Council takes closer look at solar
Iola City Council members will have several decisions to make regarding its energy portfolio in the near future.
Council members heard from Scott Shreve, the city’s energy consultant, about a proposed solar power agreement with Westar; the chance to buy used diesel generators; and the city’s hydro-electric options.
The proposed solar project generated the most discussion.
On the table is an offer from Westar to construct a series of solar panels in Iola, capable of generating up to 4½ megawatts of electricity per hour.
Westar would pay for construction on the city’s behalf, taking advantage of state and federal tax breaks in the process. Then, after seven years, the city would pay Westar about $3.7 million to assume ownership of the facility — “pennies on the dollar,” Shreve said.
The issue, Councilman Aaron Franklin said, would be whether the costs to buy the panels would be made up in other savings. “I want to see a cost-benefit analysis,” he said.
There are several factors at play, centering on whether Iola can generate enough electricity on its own to qualify for lower rates from outside sources.
Currently, the city pays between $75,000 and $85,000 annually to cover generation capacity shorts. Iola’s natural gas and diesel generators can produce a combined 22.5 megawatts per hour, less than the city’s peak demand threshold of 25 megawatts.
That is important, because the Southwest Power Pool, of which Iola is a member, dictates municipalities must be able to meet their own peak demand to be considered “generating” cities, and eligible for less expensive wholesale energy costs.
On top of the solar option, the city also has been setting aside electric reserves over the past several years to buy a series of used generators, at a cost of about $1.5 million.
The generators alone would cover that capacity shortfall, Councilman Ron Ballard noted. So why worry about adding solar power to Iola’s portfolio, particularly if it savings don’t cover costs?
The answer lies in the difference between energy capacity and energy production, Shreve responded.
Ideally, the diesel generators will set idle, he said, because of the costs associated with producing electricity.
The solar panels would produce electricity on every day the sun shined, allowing the city to (a) meet its capacity needs, or (b) sell electricity back to the marketplace.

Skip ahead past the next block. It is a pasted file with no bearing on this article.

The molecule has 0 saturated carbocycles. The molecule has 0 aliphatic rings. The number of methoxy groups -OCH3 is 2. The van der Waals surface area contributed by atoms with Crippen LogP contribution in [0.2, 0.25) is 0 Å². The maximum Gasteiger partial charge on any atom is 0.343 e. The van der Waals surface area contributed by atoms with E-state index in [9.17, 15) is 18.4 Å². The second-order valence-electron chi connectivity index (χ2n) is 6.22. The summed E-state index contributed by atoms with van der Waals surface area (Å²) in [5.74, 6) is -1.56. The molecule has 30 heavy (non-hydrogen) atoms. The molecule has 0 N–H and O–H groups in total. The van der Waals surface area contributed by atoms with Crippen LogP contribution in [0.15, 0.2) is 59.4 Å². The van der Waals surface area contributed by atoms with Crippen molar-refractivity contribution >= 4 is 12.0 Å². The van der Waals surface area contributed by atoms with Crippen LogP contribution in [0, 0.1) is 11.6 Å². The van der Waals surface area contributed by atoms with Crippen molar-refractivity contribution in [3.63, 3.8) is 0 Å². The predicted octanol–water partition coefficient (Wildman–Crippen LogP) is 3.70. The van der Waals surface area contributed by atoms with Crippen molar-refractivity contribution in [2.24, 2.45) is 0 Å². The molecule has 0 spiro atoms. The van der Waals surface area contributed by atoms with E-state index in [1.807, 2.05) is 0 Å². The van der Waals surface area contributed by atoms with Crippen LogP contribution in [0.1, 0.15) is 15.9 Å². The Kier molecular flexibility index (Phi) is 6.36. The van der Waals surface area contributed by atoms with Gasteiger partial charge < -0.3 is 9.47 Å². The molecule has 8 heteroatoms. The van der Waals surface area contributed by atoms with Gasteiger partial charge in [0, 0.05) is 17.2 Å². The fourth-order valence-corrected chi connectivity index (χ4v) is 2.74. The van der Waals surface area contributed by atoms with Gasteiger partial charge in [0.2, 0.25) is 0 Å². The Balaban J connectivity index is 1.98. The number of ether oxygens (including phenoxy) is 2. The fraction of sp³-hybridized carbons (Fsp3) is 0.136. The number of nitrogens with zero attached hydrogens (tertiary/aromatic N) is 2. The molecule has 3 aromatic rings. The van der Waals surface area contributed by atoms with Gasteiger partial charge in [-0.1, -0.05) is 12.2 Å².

While the solar panels could generate up to 4.5 megawatts, Iola likely would be given credit only for about 2.7 megawatts from the Southwest Power Pool.
“We really need both pieces, the best of both worlds,” Shreve said.
THE THIRD issue in front of the Council is an option to use hydroelectric power.
Dubbed “hydro-allocation,” Iola could enter an agreement with the Southwest Power Association to either purchase water-powered electricity, or allow another city to do so under Iola’s contract at no cost to the city.
The plan, Mayor Jon Wells explained, is much like a landowner’s water rights to a river flowing through his property.
Much like other fuels, hydroelectric electricity prices can vary widely, Shreve said. In dry weather, prices can skyrocket to $80 per kilowatt hour. If the weather is wet, and rivers are raging, the price can be as low as $30 per kwh.
Council members agreed to look into the matter further.
Shreve said he would return in the near future with contracts for all three for the Council to consider.
ATTENDING an Iola High School baseball or softball game at Iola’s Riverside Park will get a bit more expensive for spectators.
Council members approved a request from USD 257 to begin collecting donations for admission to the home games. A $5 “suggested” donation for each carload of spectators will be accepted.
Council members approved the request, with the stipulation that school officials cannot bar somebody from entering if they do not pay.
The proceeds would go to help pay umpires for their services, Assistant City Administrator Corey Schinstock explained.
CEDARBROOK Golf Course’s recent closure has led to a request for Iola to increase its speed limit along Miller Road and North Cottonwood Street.
The golf course closed its doors April 1, which means golfers no longer have a reason to use those streets to travel to Cedarbrook, Councilman Gene Myrick noted.
That’s important, because in order to allow carts along those streets, Iola was required in 2016 to drop the speed limit on both from 35 mph to 30 mph.
“I know everyone wants it faster,” Wells said, “but I’d like to at least wait until after the summer, in case somebody else were to want to reopen the golf course.”
IN OTHER business, Council members accepted a bid from Utility Maintenance Contractors to repaint the Iola Municipal Pool at a cost of $53,740, the lower of two.
The Council also agreed to allow a handful of city vehicles — police unit, fire truck, ambulance, street sweeper, trash truck and bucket truck — as part of a unique fundraiser sponsored by the Iola CITY/PRIDE Committee. The organization, which has sponsored a number of civic projects through the years, is going to auction off rides for youngsters on the last day of school, with winning bidders hitching a ride on unusual vehicles.
The auction runs April 19-30 on Facebook, noted Tiffany Reed, CITF/PRIDE chapter president.